In Praise of Brainwashing

A reference to a Shabbos seudah as “brainwashing.” An attempt by a flag-draped man to enter a Montreal Jewish day school. And a preschool morah’s report. All took place recently and, together, helped me better understand something fundamental about life.

The cynical reference to Shabbos was from a woman quoted in a book. Sadly, she had left the Jewish observance of her childhood behind.

“My father was always tired and so was my mother,” she explained to the author. “They were fighting. We were fighting. And so there was not that kind of love and joy that makes the brainwashing really stick.”

The brainwashing.

On the very day that quote appeared in a book review, a man draped in a flag of Quebec tried to enter a chareidi Jewish day school, Yeshiva Gedola, in Montreal, claiming that he wanted to “liberate” its students.

Wisely, the school’s staff did not allow the fellow into the building. One staff member said “When I answered through the intercom, the man told me: ‘I want to talk to the children because they are imprisoned in this school… I want to liberate the children.’”

Liberate the children.

Two people with a similar perspective, that Jewish children who are raised in their ancestral faith are essentially being psychologically abused, their minds imprisoned, their brains, well, washed.

It’s not an uncommon way of looking at things, unfortunately, these days. But it’s an ignorant one—quite literally: It ignores the most fundamental mission of any thinking, caring human being.

Does any loving parent—leave aside a Jewish one—allow a child to develop entirely on his own? Un-“brainwashed” and “unimprisoned”? Do any parents, no matter how “liberal” or “open-minded” they may be, leave their progeny to their own devices, always? Children are, understandably, self-centered and, inevitably, somewhat uncivil and rudderless about how to interact with others and with the world. A parent’s most important role, after providing a child physical nourishment and shelter, is to provide him what might be called ethical nourishment.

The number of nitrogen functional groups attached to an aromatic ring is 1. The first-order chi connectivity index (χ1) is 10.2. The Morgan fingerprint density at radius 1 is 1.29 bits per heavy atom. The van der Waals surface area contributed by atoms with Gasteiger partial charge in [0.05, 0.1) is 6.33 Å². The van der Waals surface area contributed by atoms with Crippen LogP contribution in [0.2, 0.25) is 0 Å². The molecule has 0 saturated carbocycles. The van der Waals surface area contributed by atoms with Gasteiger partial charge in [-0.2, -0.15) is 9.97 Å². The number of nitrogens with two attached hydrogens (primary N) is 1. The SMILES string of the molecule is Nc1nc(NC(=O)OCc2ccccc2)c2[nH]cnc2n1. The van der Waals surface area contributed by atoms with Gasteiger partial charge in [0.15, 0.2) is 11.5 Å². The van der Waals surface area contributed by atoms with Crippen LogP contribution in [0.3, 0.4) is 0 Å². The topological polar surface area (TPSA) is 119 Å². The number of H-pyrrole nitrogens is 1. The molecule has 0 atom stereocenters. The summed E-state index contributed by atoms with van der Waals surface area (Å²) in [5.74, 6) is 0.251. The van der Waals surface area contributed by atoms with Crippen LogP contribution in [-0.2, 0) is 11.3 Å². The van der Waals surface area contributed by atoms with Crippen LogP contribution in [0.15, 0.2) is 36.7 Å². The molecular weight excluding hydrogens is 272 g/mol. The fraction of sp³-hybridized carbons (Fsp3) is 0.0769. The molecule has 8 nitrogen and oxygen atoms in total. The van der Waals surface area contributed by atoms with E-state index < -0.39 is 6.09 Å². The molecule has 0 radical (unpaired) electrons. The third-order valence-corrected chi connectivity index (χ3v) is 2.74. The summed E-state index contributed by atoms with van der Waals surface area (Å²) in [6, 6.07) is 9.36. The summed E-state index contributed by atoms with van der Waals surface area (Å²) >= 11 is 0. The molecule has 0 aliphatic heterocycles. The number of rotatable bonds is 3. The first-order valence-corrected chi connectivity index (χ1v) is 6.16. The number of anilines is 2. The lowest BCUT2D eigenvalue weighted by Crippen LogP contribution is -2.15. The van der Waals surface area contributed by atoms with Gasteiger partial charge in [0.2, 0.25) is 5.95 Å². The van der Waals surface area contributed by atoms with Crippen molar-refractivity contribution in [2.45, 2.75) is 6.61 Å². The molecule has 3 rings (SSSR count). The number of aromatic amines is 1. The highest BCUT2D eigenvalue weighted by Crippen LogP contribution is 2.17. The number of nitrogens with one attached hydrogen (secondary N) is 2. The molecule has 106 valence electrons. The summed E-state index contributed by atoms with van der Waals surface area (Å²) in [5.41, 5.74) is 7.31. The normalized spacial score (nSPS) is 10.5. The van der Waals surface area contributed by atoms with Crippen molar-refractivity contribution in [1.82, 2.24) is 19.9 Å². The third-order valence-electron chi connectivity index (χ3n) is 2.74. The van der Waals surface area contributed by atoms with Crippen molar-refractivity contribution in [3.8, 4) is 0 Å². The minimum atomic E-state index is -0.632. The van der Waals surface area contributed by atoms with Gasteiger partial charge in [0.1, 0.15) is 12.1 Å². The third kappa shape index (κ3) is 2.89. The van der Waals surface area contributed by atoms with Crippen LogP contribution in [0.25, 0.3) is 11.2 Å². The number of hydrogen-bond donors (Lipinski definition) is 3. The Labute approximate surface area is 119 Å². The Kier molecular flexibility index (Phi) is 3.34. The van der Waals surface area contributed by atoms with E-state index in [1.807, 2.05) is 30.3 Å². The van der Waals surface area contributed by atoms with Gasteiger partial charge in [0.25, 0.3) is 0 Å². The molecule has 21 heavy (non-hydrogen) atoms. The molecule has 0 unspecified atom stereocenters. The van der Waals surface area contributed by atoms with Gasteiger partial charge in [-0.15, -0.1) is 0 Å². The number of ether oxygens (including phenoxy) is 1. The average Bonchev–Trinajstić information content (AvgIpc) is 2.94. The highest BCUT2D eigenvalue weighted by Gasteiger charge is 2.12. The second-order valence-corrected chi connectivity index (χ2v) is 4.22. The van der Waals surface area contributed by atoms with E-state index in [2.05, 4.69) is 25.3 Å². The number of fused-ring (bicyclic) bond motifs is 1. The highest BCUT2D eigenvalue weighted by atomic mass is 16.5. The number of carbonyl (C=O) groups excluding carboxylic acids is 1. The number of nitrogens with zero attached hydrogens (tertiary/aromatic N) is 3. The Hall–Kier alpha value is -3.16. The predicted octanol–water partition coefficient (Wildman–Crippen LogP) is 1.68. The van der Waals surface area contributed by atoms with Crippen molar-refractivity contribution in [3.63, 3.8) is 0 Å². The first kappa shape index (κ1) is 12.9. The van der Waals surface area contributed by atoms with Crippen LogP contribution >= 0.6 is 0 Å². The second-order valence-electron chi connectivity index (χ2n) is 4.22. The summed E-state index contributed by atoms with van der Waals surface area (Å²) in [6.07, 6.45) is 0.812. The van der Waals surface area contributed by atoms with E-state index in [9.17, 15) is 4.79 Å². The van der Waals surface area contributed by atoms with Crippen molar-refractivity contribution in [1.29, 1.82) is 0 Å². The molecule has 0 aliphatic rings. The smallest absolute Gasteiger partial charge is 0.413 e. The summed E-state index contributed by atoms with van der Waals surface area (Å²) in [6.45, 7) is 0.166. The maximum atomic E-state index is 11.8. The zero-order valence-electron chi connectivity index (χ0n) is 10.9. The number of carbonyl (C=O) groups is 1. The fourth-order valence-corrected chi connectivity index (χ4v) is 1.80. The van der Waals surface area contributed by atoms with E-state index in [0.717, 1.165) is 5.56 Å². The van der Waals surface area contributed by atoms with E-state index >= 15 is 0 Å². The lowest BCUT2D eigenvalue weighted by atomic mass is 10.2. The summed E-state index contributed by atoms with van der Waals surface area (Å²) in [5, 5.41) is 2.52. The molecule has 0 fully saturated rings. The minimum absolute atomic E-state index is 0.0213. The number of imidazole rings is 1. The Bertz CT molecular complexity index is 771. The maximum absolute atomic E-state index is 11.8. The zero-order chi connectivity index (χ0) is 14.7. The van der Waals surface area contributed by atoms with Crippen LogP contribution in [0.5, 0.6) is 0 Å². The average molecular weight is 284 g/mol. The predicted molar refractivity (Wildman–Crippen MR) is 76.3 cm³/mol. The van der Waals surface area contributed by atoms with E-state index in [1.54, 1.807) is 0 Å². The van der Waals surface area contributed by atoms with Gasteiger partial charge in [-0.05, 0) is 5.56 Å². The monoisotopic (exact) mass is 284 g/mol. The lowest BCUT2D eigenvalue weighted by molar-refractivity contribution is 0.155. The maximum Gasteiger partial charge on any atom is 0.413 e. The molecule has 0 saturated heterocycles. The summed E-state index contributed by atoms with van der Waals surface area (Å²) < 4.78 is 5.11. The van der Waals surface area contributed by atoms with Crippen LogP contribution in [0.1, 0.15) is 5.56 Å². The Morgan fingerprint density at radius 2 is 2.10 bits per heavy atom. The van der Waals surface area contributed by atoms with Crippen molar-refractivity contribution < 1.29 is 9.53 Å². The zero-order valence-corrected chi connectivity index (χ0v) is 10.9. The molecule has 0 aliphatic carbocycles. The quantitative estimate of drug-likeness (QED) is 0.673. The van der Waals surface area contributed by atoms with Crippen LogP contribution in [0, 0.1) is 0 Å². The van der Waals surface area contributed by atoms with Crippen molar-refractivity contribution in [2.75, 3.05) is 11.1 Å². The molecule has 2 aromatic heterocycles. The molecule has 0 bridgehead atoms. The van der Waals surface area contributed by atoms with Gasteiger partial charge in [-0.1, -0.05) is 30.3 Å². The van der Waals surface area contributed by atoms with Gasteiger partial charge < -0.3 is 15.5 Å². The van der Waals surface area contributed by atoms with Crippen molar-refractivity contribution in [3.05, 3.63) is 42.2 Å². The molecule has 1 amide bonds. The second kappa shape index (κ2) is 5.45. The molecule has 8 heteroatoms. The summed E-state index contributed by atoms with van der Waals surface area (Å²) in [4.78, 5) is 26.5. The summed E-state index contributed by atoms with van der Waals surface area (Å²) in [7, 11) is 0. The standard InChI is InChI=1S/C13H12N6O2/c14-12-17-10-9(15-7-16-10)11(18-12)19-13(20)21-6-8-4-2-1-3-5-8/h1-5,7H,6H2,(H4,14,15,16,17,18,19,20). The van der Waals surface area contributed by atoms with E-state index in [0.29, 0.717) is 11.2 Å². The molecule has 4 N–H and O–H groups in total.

On, now, to the preschool morah. The caregiver was reporting to the mother of a not-yet-3-year-old how her little girl was behaving within her group of pint-sized peers. The morah recounted how some other toddlers in the group were “negotiating” which of them would occupy the only seat left around an activity table. Little “Aviva” looked on at the commotion, assessed things, quietly walked across the room, retrieved another kiddie chair and brought it over, upending the need for any further “negotiations.”

To be sure, there are children, like Aviva, who are naturally good-natured. But even they, and certainly less finely endowed kids, don’t just naturally develop concern for others, or for peace. The pacifist and empathy muscles, so to speak, are there in all of us, but they need nurturing to develop and grow. I know the little girl’s parents well, and that they invest much energy in raising their children to be decent human beings. That’s the only way one has a shot, with Hashem’s help, at such results.

And Aviva’s parents, like most Jewish parents, are raising their children to be not just good people but good Jews, too. They “brainwash” them by teaching them not only about middos tovos but about the timeless tradition that was handed down through the ages since Har Sinai, to their ancestors, then to those ancestors’ children, and then by those children, once grown, to their own.

In only a matter of weeks (forgive me for spilling the secret!), Jewish families around the world will be engaging in what is the year’s most potent “brainwashing,” as parents and children sit around their Seder tables and recount their received testimony about Yetzias Mitzrayim.

The parents will, with the aid of the Haggadah, fulfill the mitzvah to recount that seminal event in Jewish history, and the children, kept awake (with candies and nuts and stunts—granted, not torture) will be brainwashed—that is to say, imprinted with information that will prove not only vital to their lives as strong and knowledgeable Jews, but vital to the entire world, whether that world knows it or not.

Surely the disillusioned authoress who had, nebach, so deficient a Jewish upbringing, and the fleur-de-lis-draped crusader would not approve. I won’t likely approve either of how they will raise their own children, presumably to follow in their “independent” footsteps. Hopefully, those children will be independent enough to realize something their parents don’t: “Brainwashing” is just a hostile way of referring to education one doesn’t like.